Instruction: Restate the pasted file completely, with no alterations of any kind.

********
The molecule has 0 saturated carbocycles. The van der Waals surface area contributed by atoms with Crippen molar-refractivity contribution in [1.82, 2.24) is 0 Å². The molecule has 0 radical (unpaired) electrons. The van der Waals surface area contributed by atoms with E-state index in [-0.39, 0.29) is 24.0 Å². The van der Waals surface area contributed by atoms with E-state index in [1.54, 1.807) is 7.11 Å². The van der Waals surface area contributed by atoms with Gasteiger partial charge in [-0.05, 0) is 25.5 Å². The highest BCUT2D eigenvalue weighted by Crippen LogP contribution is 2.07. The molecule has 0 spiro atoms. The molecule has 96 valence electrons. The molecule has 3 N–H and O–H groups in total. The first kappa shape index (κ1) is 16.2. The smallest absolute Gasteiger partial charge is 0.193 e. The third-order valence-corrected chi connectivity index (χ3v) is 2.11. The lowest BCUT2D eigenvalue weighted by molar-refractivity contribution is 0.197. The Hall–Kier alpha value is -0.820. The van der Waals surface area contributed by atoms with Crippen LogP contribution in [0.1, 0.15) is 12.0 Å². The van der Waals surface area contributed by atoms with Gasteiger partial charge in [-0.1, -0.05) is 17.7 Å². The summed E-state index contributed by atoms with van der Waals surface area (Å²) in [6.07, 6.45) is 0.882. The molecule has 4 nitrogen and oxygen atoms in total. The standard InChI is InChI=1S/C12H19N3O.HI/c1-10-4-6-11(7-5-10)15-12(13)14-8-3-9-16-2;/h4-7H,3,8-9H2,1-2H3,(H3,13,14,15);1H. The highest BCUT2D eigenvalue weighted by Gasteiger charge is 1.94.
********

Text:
The molecule has 0 saturated carbocycles. The van der Waals surface area contributed by atoms with Crippen molar-refractivity contribution in [1.82, 2.24) is 0 Å². The molecule has 0 radical (unpaired) electrons. The van der Waals surface area contributed by atoms with E-state index in [-0.39, 0.29) is 24.0 Å². The van der Waals surface area contributed by atoms with E-state index in [1.54, 1.807) is 7.11 Å². The van der Waals surface area contributed by atoms with Gasteiger partial charge in [-0.05, 0) is 25.5 Å². The highest BCUT2D eigenvalue weighted by Crippen LogP contribution is 2.07. The molecule has 0 spiro atoms. The molecule has 96 valence electrons. The molecule has 3 N–H and O–H groups in total. The first kappa shape index (κ1) is 16.2. The smallest absolute Gasteiger partial charge is 0.193 e. The third-order valence-corrected chi connectivity index (χ3v) is 2.11. The lowest BCUT2D eigenvalue weighted by molar-refractivity contribution is 0.197. The Hall–Kier alpha value is -0.820. The van der Waals surface area contributed by atoms with Crippen LogP contribution in [0.1, 0.15) is 12.0 Å². The van der Waals surface area contributed by atoms with Gasteiger partial charge in [-0.1, -0.05) is 17.7 Å². The summed E-state index contributed by atoms with van der Waals surface area (Å²) in [6.07, 6.45) is 0.882. The molecule has 4 nitrogen and oxygen atoms in total. The standard InChI is InChI=1S/C12H19N3O.HI/c1-10-4-6-11(7-5-10)15-12(13)14-8-3-9-16-2;/h4-7H,3,8-9H2,1-2H3,(H3,13,14,15);1H. The highest BCUT2D eigenvalue weighted by Gasteiger charge is 1.94.